Approximate string-matching algorithms, part 1

Part 1, Part 2

Table of contents


Nowadays computers keep huge amount of data. However the retrieval of textual information is difficult when is misspelled or not exactly known.

This article is devoted to approximate string-matching algorithms. It gives a simplified but clear description of algorithms with examples.

First, we are going to explain the procedures constructing the phonetic codes for the searched text that sound the same, but spelled differently. Then we explain procedures that give different types of textual similarity metric used in a fault-tolerant search. In conclusion, the algorithms are compared so that the reader can choose the right one. See also resources later in this article.

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Phonetic coding

The procedures discussed here are used to simplify searches in databases when one knows how the text is pronounced but not how it is spelled. For this purpose the phonetic codes are constructed for the searched text, while the database is preventively indexed using those codes. Surnames that sound the same, but are spelled differently, like SMITH and SMYTH, have the same code and can be filed together. The use of phonetic codes reduces matching problems from wrong or different spelling.

Phonetic codes are very useful in order to match lists of either personal names or enterprise names. They are also used for speech recognition and in search engines of databases like the anti-terrorist ones.


Soundex builds a phonetic code for people's name. The resulting code is made of one letter and three digits, each digit being one of six consonant sounds. The algorithm was first applied in the U.S. census in 1880.

  1. Take the first letter.
  2. Translate remaining characters:
    B, F, P, V → 1
    C, G, J, K, Q, S, X, Z → 2
    D, T → 3
    L → 4
    M, N → 5
    R → 6
  3. Drop adjacent letters having the same code.
  4. Drop non-initial A, E, I, O, U, Y, W and H.
  5. Take first four characters padding with zeros.
  1. ALEXANDRE → A4E2A536E → A4E2A536E → A42536 → A425.
  2. ALEKSANDER → A4E22A53E6 → A4E2A53E6 → A42536 → A425.

Daitch-Mokotoff Soundex

In 1985 the new Daitch-Mokotoff Soundex algorithm was applied for phonetic coding of Slavic and Yiddish surnames with similar pronunciation and different spelling. The most important improvements are the followings: the code is composed of six characters; there are two different codes when a name has two possible pronunciations; the code is composed of ten figures from 0 to 9.


The New York State Identification and Intelligence System was developed in 1970 through rigorous empirical analysis. In this algorithm a phonetic code of up to 6 letters is constructed.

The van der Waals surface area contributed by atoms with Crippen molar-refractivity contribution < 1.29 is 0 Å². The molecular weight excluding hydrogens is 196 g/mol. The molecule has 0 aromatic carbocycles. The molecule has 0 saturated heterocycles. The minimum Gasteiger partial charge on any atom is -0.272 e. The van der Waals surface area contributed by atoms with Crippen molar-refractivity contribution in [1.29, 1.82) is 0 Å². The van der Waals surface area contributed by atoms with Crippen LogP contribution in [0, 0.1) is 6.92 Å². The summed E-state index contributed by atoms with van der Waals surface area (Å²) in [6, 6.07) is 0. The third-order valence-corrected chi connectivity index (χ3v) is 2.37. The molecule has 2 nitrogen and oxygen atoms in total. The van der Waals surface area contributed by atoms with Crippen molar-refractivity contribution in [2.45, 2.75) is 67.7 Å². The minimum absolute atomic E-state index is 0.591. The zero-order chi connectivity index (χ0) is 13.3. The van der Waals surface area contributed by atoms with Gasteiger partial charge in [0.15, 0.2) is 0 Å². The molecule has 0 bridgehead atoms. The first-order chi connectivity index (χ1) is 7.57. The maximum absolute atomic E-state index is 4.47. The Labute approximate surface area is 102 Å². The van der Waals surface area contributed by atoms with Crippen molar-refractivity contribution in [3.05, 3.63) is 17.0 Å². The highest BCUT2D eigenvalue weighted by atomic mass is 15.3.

1. Translate first characters of name:
    MAC → MCC
    PH → FF
    KN → NN
    PF → FF
    K → C
    SCH → SSS
  2. Translate last characters of name:
    EE → Y
    IE → Y
    DT, RT, RD, NT, ND → D
  3. Translate remaining characters by following rules, incrementing by one character each time:
    EV → AF; else E, I, O, U → A
    Q → G
    Z → S
    M → N
    KN → N; else K → C
    SCH → SSS
    PH → FF
    H → previous character, if previous or next are nonvowel
    W → previous character, if previous is vowel
  4. Check last character:
    if last character is S, remove it
    if last characters are AY, replace with Y
    if last character is A, remove it
  5. Drop second letter of doubled letters.
  6. Take first six characters.


The algorithm phonetically codes words by reducing them to 16 consonant sounds: B, X, S, K, J, T, F, H, L, M, N, P, R, 0, W, Y. Zero represents the "th" sound; X stands for "sh".

  1. Drop second letter of doubled letters, except C.
  2. If the word begins with KN, GN, PN, AE, WR, drop first letter.
  3. Drop B at the end of a word after M.
  4. C → X in CIA or CH; C → S in CI, CE or CY; C → K otherwise.
  5. D → J in DGE, DGY or DGI; D → T otherwise.
  6. Drop G in GH and if not at end or before a vowel in GN or GNED; G → J before I or E or Y if not double GG; G → K otherwise.
  7. Drop H after vowel and if no vowel follows.
  8. Drop K after C.
  9. P → F in PH.
  10. Q → K.
  11. S → X in SH or SIO or SIA.
  12. T → X in TIA or TIO; T → 0 in TH; T is dropped in TCH.
  13. V → F.
  14. If the word begins with WH, drop H; drop W if not followed by a vowel.
  15. If the word begins with X, then X → S; X → KS otherwise.
  16. Drop Y if not followed by a vowel.
  17. Z → S.
  18. Vowels are kept only when they are the first letter.
  19. In all the other cases the letters do non change.

Double metaphone

Double metaphone is the improved version of Metaphone. This algorithm phonetically codes words by reducing them to 12 consonant sounds. It returns two keys if a word has two possible pronunciations.


The Caverphone phonetic matching algorithm was created in the Caversham Project at the University of Otago in New Zealand in 2002. The algorithm allows accents present in the study area (southern part of the city of Dunedin, New Zealand).

A new version, Caverphone 2.0, has been built as a more general phonetic match.

Approximate string-matching algorithms
Part 1, Part 2